Editor’s note: Please welcome Stephen Fishman, a tax expert, attorney and author, who will address tax issues relevant to real estate professionals in a weekly Inman News column.
Q: I started working as a part-time real estate agent last year. Even though I worked with several clients during the year, I did not close on any houses and thus earned no income. However, I still spent money to be an agent, including association fees, desk fees, vehicle/mileage expenses, and the purchase of office supplies. Can I deduct these expenses from my income taxes?
A: Yes. So long as your real estate activity qualifies as a business for tax purposes, you may deduct all of your reasonable and necessary expenses from your income taxes.
This is so even if your real estate business earned little or no income, and thus incurred a loss for the year — that is, your expenses exceeded your income. You can deduct your business loss from other income you have for the year such as investment income, employee income, and your spouse’s income if you’re married and file a joint return.
This assumes you work as an independent contractor, which most real estate agents do.
The key question, then, is whether your work as a real estate agent qualifies as a business in the eyes of the Internal Revenue Service. The fact that you earned no income doesn’t mean you weren’t running a business.
Not all real estate agents make money every year, particularly in this economic climate. Moreover, it is very common for new businesses to show losses during their first few years.
Thus, despite what you may have heard, you don’t have to show a profit every year, or every couple of years, to qualify as a business.
No matter how much — or how little — money you earn, your real estate activity qualifies a business if you engage in it regularly and continuously during the year, primarily to earn a profit. It makes no difference whether you work full time or part time, so long as you work regularly and continuously.
However, if your primary purpose is something other than making a profit — for example, to incur deductible expenses — the IRS may find that your activity is a hobby rather than a business. If this happens, you won’t be able to deduct your losses from your other income.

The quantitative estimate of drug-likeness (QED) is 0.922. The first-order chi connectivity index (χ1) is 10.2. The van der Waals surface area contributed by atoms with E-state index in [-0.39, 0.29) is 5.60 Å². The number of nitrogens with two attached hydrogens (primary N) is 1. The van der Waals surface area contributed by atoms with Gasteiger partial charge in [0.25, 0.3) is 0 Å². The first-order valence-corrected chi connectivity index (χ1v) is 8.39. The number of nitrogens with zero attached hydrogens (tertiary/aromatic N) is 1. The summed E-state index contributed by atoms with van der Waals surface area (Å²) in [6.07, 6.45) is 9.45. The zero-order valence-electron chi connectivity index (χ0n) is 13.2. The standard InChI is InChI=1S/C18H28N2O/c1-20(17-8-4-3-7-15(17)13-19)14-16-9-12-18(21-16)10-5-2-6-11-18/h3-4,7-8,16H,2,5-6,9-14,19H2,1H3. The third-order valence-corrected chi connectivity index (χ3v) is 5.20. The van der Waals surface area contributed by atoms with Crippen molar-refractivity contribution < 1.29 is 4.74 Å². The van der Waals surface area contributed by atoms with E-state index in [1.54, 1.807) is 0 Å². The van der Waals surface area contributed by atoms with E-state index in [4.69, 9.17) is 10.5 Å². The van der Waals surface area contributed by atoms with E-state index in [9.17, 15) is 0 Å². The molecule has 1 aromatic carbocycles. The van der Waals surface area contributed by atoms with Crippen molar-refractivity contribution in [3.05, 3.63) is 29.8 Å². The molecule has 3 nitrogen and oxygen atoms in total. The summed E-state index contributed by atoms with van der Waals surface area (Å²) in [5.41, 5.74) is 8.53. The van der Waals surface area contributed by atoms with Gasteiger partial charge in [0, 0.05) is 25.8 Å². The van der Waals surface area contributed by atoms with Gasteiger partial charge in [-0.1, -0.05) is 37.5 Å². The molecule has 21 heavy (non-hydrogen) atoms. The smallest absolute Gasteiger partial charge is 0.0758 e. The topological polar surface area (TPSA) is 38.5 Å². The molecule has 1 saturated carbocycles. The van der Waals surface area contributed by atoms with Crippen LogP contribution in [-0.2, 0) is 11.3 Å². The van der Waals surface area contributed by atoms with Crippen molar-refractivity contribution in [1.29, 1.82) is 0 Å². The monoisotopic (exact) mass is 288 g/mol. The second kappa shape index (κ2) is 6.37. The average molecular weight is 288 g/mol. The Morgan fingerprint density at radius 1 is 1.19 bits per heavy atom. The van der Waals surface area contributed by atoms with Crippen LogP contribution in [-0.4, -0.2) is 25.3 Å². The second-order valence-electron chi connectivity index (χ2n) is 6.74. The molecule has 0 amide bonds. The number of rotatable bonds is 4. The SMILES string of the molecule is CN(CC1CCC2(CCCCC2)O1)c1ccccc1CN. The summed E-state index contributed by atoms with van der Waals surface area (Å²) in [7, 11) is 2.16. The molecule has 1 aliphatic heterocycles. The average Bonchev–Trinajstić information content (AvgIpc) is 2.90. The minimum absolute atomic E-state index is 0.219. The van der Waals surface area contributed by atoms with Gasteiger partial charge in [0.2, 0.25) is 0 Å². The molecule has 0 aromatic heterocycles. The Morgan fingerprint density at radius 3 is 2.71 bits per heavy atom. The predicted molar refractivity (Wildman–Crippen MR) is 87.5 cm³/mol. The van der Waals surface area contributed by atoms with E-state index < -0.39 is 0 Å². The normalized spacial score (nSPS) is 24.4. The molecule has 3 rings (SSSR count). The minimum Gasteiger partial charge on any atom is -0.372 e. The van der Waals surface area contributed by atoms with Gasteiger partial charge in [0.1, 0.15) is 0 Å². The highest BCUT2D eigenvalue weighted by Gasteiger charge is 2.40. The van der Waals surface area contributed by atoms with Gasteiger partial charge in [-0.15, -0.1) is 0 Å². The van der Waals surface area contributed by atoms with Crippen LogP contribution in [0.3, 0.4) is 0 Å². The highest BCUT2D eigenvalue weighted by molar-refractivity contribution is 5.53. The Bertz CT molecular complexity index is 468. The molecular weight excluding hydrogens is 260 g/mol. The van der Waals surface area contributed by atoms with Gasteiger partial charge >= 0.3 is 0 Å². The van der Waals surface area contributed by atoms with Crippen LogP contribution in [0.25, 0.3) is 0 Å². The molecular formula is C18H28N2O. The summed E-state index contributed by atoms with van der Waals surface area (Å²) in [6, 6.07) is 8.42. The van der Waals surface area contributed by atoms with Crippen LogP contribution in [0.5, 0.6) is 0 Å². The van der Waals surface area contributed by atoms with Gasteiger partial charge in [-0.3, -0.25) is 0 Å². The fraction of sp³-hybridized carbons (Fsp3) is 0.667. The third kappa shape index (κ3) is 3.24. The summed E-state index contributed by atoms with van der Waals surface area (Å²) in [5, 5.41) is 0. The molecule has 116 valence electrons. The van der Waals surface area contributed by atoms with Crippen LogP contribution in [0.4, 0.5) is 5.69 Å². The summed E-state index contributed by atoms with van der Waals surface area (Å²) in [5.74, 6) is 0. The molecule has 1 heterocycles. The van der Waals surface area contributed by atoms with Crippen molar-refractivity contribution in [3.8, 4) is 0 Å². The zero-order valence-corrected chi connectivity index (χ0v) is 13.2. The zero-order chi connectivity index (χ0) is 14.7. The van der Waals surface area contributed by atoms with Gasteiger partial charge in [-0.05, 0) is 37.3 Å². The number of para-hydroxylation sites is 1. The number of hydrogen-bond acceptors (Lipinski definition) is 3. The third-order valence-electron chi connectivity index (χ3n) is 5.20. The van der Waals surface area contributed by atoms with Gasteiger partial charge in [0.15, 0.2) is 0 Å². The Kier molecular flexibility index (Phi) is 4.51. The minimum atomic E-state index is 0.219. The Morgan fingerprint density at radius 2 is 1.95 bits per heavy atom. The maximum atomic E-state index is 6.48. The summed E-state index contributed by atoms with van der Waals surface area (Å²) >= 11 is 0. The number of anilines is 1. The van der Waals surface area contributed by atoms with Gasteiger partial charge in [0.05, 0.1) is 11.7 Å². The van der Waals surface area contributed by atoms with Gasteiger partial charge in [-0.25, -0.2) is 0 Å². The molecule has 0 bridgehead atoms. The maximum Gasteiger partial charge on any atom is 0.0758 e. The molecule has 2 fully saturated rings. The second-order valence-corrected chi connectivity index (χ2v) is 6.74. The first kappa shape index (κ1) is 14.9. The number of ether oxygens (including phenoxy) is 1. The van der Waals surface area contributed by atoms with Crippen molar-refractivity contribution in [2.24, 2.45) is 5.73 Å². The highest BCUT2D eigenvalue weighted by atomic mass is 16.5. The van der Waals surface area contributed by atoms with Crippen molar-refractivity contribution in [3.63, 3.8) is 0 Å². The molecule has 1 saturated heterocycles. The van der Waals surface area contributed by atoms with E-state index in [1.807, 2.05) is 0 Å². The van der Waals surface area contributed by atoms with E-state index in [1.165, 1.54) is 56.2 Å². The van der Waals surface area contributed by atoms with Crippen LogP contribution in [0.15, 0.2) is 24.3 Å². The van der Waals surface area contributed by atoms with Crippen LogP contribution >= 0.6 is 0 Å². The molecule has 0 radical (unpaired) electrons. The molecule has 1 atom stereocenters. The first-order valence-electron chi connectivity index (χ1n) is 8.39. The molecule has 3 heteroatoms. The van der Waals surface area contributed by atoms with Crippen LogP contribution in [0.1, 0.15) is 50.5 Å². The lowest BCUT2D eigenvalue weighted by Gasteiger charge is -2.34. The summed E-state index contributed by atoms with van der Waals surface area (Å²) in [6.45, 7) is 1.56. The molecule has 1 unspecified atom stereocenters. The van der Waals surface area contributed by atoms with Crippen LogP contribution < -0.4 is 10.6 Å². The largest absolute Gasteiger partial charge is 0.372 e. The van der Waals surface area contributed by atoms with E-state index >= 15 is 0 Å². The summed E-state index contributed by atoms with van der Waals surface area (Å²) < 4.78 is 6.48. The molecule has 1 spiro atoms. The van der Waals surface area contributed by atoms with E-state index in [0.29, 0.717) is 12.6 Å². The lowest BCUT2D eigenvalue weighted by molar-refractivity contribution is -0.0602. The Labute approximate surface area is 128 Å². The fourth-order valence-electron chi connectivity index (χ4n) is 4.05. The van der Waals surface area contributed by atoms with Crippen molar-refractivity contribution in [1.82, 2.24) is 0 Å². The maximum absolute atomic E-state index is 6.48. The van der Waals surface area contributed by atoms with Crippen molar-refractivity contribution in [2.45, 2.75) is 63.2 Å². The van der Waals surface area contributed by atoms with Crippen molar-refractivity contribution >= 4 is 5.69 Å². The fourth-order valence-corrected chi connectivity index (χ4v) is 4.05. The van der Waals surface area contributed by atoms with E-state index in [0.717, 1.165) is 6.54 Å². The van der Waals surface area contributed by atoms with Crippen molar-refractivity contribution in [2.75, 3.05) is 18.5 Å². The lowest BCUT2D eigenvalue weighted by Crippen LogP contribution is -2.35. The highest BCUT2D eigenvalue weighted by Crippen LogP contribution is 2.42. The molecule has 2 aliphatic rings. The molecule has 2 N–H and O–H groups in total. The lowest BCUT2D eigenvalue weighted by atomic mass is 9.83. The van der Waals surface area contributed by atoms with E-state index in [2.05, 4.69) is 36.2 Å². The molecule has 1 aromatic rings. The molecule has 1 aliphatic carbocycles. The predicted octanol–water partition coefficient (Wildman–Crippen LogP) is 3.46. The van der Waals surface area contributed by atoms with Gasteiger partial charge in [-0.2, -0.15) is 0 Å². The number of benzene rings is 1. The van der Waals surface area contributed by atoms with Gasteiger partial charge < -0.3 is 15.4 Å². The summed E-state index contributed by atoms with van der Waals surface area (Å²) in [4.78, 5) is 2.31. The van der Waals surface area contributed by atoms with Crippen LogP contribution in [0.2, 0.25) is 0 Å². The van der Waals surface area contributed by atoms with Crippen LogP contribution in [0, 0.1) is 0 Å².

To show the IRS that you’re serious about making money from your real estate work, you need to work at it regularly and continuously. You can’t get a real estate license, sit back and do nothing, and then claim you had a profit motive. This won’t pass the "smell" test. You should be actively working to obtain listings and/or close sales.
Starting right now, you should keep track of the time you spend working as an agent. Although there is no minimum amount of time you must work, you’ll have a hard time convincing the IRS that you want to make money if you work less than five or 10 hours a week. Keep a log showing how much time you spend working as an agent.
Your log doesn’t have to be fancy — you can just mark down your hours and a summary of your activities each day on your calendar or appointment book.
Other things you can do to show you are in business include: keep good books and other business records; invest time and money in training to sharpen your skills and get new ones; obtain a separate checking account for your business; and formulate a business plan.
Hopefully, you’ll start earning a profit in future years. If your venture earns a profit in any three of five consecutive years, the IRS will presume that it’s a business.
Any legitimate profit — no matter how small — qualifies; you don’t have to earn a particular amount or percentage. Thus, if you earn a profit from your real estate activity in any three of the next four years, it will automatically qualify as a business. However, you don’t have to pass this "three of five" test to qualify as a business.
Stephen Fishman is a tax expert, attorney and author who has published 18 books, including "Working for Yourself: Law & Taxes for Contractors, Freelancers and Consultants," "Deduct It," "Working as an Independent Contractor," and "Working with Independent Contractors." He welcomes your questions for this weekly column.
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